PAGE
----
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The End of a Long Road: The Connecticut Supreme Court Dismisses the Appeal of the CCJEF Plaintiffs

Because we conclude that the trial court was correct in its initial determination that the plaintiffs failed to establish that the state’s educational offerings are not minimally adequate under article eighth, § 1, and in its determination that the state has not violated their equal protection rights under the state constitution, the plaintiffs cannot prevail on their claims that the state has not provided them with a suitable and substantially equal educational opportunity.

With those words, Chief Justice Rogers of the Connecticut Supreme Court announced the end of a long road for the case of Connecticut Coalition on Justice in Educational Funding v. Rell, (SC 19768, January 17, 2018) (CCJEF II). Chief Justice Rogers was joined in the majority by Justices Eveleigh, Vertefeuille and Alvord. Dissenting in part were Justices Palmer, Robinson and Sheldon. Interestingly, Justices McDonald and D’Auria did not participate on the panel because of their involvement with the case prior to appointment to the Court. Justice D’Auria argued the case on behalf of the state when it was last before the Court in 2008, and Justice McDonald had been Corporation Counsel for the City of Stamford, which is a member of the plaintiff coalition. This landmark decision essentially leaves the burden of ensuring that all children in Connecticut receive substantially equal educational opportunities squarely in the hands of the legislature going forward. To understand how we arrived at this point, it is helpful to look briefly at the history of the case.

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Register Now for Data Privacy for Public and Charter Schools: What Lies Ahead

Join Shipman & Goodwin attorneys Benjamin FrazziniKendrick and William RobertsChristopher Wardrop, Senior V.P. Public Entity Practice of USI Insurance Services LLC; and Douglas Casey, Executive Director for the CT State Commission for Educational Technology (CET) for this informative program about data privacy for public and charter schools.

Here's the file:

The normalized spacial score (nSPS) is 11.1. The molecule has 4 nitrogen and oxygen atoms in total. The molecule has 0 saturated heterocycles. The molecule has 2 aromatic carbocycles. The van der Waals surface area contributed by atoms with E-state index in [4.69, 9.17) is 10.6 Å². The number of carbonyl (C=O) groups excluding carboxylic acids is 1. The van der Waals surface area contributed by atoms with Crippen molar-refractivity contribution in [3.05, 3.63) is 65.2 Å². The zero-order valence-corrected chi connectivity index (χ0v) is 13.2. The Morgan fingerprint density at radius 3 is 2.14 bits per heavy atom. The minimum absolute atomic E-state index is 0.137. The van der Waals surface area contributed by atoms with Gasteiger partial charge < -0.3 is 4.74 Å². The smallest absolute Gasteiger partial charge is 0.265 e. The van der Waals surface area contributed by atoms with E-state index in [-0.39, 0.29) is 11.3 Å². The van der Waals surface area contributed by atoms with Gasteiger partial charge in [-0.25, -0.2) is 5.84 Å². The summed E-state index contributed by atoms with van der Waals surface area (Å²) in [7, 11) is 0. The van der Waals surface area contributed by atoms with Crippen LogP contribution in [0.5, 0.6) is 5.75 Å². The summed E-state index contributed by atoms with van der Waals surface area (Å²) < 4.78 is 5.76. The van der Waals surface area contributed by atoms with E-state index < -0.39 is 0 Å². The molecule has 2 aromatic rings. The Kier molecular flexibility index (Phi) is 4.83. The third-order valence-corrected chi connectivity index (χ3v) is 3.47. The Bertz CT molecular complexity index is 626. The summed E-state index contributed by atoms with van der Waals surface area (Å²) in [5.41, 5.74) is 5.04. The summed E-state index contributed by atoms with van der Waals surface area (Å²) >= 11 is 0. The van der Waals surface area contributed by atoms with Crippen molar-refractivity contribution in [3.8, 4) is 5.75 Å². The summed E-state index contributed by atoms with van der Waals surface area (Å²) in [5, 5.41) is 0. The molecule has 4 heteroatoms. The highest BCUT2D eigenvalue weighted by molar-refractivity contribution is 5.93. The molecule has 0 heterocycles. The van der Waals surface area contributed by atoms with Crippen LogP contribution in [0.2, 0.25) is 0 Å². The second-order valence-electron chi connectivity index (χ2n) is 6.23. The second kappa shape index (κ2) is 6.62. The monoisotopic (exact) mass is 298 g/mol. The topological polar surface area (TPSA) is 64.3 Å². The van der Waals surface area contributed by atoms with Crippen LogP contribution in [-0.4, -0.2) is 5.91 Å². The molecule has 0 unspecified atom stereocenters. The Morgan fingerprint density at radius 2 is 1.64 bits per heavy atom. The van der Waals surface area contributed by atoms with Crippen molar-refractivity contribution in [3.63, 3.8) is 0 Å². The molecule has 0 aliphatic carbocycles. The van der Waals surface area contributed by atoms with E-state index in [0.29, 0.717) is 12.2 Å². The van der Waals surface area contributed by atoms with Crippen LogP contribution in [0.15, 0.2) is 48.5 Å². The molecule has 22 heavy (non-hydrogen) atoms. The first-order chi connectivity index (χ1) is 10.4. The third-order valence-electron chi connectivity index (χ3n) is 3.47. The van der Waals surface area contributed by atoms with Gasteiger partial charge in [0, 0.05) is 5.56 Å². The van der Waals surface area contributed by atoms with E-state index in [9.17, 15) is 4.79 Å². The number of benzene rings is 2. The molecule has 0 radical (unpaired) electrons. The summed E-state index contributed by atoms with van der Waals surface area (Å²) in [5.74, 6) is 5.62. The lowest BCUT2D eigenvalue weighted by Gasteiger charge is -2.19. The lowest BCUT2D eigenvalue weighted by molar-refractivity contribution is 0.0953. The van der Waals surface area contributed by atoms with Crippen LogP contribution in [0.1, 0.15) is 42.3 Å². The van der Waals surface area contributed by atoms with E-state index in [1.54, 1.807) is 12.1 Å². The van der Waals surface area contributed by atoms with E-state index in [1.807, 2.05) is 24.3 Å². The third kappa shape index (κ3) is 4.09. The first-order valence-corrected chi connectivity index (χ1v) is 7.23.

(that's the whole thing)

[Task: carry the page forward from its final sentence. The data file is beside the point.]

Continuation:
The panel will cover the evolving data privacy statutory requirements, emerging cybersecurity threats, the development of internal data privacy procedures, the technical components that go into building internal protection against privacy breaches, and how to review and build cyber coverage.

Hartford Session
When: March 15, 2018 from  8:00 AM – 10:30 AM EDT
Where: Shipman & Goodwin Hartford Office, Courtroom – 20th Floor, One Constitution Plaza, Hartford, CT  Get Directions >>

Stamford Session

When: March 27, 2018 from 10:30 AM – 1:00 PM EDT
Where: Shipman & Goodwin Stamford Office, 300 Atlantic Street, Stamford, CT 06901 Get Directions >>

Hot Topics in Environmental, Construction and Renewable Energy for Independent Schools

On Friday, February 23rd, a panel of Shipman & Goodwin environmental, construction and energy attorneys will present this informative and interactive program regarding current and pressing environmental, construction and renewable energy-related issues and opportunities for independent schools. The presenters will address key legal (and practical) issues independent schools often face in their day-to-day operations as well as in connection with a campus building, renovation or demolition project, with particular focus on:

  • Managing Environmental Risks and Hazardous Building Materials (e.g., mold, asbestos, lead, PCBs)
  • Best Practices When Dealing with Outside Environmental Consultants and Contractors
  • Responding to Environmental, Health and Safety Concerns and Crisis Management
  • Best Practices, New Developments and Potential Pitfalls in Construction and Contracting
  • How to Properly Manage Construction Litigation and Dispute Avoidance
  • Facility-wide Energy Planning
  • Important Considerations for Solar and Other Renewable Energy and Energy Efficiency Projects
  • State Financing Programs for Renewable Energy and Green Building Projects

Attendees will benefit from an engaging discussion with attorneys who regularly assist independent schools with environmental, construction and energy-related matters. The presenters invite your input on particular issues your school is facing and any other matters you would like them to discuss during the presentation. Please provide your suggestions, comments and questions on the registration form if there are specific issues you would like the presenters to address. For more information and to register visit the CAIS website: http://www.caisct.org/hottopics.

WHEN:  February 23, 2018 from 9:00 AM – 11:00 AM EST
WHERE:  Hamden Hall Country Day School, Beckerman Athletic Center, 225 Skiff Street, Hamden, CT 06517


CAS Legal Mailbag Question of the Week – 2/13/2018

Originally appeared in the CAS Weekly Newsletter.
Written by attorney Thomas B. Mooney.

Dear Legal Mailbag:

This is the time of the year when some parents at my school really tick me off. It seems like every other day I receive an email or a call from a parent “informing” me that he or she will be withdrawing his or her child from school for a week or more for a “family vacation,” usually someplace warm. These parents act like sending their children to school is a choice they make out of the goodness of their hearts. Haven’t these people heard about the mandatory attendance laws?

To make matters worse, some of these parents insist that their children’s teachers provide assignments that the students are supposed to do (but rarely if ever actually do) while on vacation. The teachers understandably share my irritation over the cavalier attitude these parents have and they are bugging me to do something.